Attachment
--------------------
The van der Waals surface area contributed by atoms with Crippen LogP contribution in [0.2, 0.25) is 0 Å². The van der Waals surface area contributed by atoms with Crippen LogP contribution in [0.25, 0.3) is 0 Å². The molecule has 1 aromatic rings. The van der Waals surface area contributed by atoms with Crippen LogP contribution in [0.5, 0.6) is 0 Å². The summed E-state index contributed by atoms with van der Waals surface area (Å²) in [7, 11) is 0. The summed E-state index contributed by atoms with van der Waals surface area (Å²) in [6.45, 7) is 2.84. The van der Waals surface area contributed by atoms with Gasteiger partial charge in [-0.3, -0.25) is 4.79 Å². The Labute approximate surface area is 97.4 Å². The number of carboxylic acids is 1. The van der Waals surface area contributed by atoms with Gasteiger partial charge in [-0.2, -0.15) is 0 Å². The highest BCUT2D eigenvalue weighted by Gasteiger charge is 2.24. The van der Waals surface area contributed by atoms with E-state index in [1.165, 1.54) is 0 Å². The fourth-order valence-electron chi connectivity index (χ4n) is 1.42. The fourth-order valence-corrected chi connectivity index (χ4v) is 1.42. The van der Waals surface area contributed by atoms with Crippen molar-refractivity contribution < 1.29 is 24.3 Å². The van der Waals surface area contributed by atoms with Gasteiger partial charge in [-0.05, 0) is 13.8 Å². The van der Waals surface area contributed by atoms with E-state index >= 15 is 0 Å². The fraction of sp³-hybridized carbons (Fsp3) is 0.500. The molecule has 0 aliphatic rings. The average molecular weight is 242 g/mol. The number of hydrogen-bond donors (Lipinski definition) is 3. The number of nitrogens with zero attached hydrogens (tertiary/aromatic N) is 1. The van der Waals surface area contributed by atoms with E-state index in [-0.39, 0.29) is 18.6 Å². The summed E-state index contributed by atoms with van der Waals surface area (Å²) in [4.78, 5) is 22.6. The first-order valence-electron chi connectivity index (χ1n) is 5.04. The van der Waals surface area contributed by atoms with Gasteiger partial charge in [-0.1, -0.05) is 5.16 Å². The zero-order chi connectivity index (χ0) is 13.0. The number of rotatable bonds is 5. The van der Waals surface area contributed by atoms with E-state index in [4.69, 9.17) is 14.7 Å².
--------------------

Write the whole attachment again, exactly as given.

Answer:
The van der Waals surface area contributed by atoms with Crippen LogP contribution in [0.2, 0.25) is 0 Å². The van der Waals surface area contributed by atoms with Crippen LogP contribution in [0.25, 0.3) is 0 Å². The molecule has 1 aromatic rings. The van der Waals surface area contributed by atoms with Crippen LogP contribution in [0.5, 0.6) is 0 Å². The summed E-state index contributed by atoms with van der Waals surface area (Å²) in [7, 11) is 0. The summed E-state index contributed by atoms with van der Waals surface area (Å²) in [6.45, 7) is 2.84. The van der Waals surface area contributed by atoms with Gasteiger partial charge in [-0.3, -0.25) is 4.79 Å². The Labute approximate surface area is 97.4 Å². The number of carboxylic acids is 1. The van der Waals surface area contributed by atoms with Gasteiger partial charge in [-0.2, -0.15) is 0 Å². The highest BCUT2D eigenvalue weighted by Gasteiger charge is 2.24. The van der Waals surface area contributed by atoms with E-state index in [1.165, 1.54) is 0 Å². The fourth-order valence-electron chi connectivity index (χ4n) is 1.42. The fourth-order valence-corrected chi connectivity index (χ4v) is 1.42. The van der Waals surface area contributed by atoms with Crippen molar-refractivity contribution < 1.29 is 24.3 Å². The van der Waals surface area contributed by atoms with Gasteiger partial charge in [-0.05, 0) is 13.8 Å². The van der Waals surface area contributed by atoms with E-state index >= 15 is 0 Å². The fraction of sp³-hybridized carbons (Fsp3) is 0.500. The molecule has 0 aliphatic rings. The average molecular weight is 242 g/mol. The number of hydrogen-bond donors (Lipinski definition) is 3. The number of nitrogens with zero attached hydrogens (tertiary/aromatic N) is 1. The van der Waals surface area contributed by atoms with E-state index in [-0.39, 0.29) is 18.6 Å². The summed E-state index contributed by atoms with van der Waals surface area (Å²) in [4.78, 5) is 22.6. The first-order valence-electron chi connectivity index (χ1n) is 5.04. The van der Waals surface area contributed by atoms with Gasteiger partial charge in [-0.1, -0.05) is 5.16 Å². The zero-order chi connectivity index (χ0) is 13.0. The number of rotatable bonds is 5. The van der Waals surface area contributed by atoms with E-state index in [4.69, 9.17) is 14.7 Å².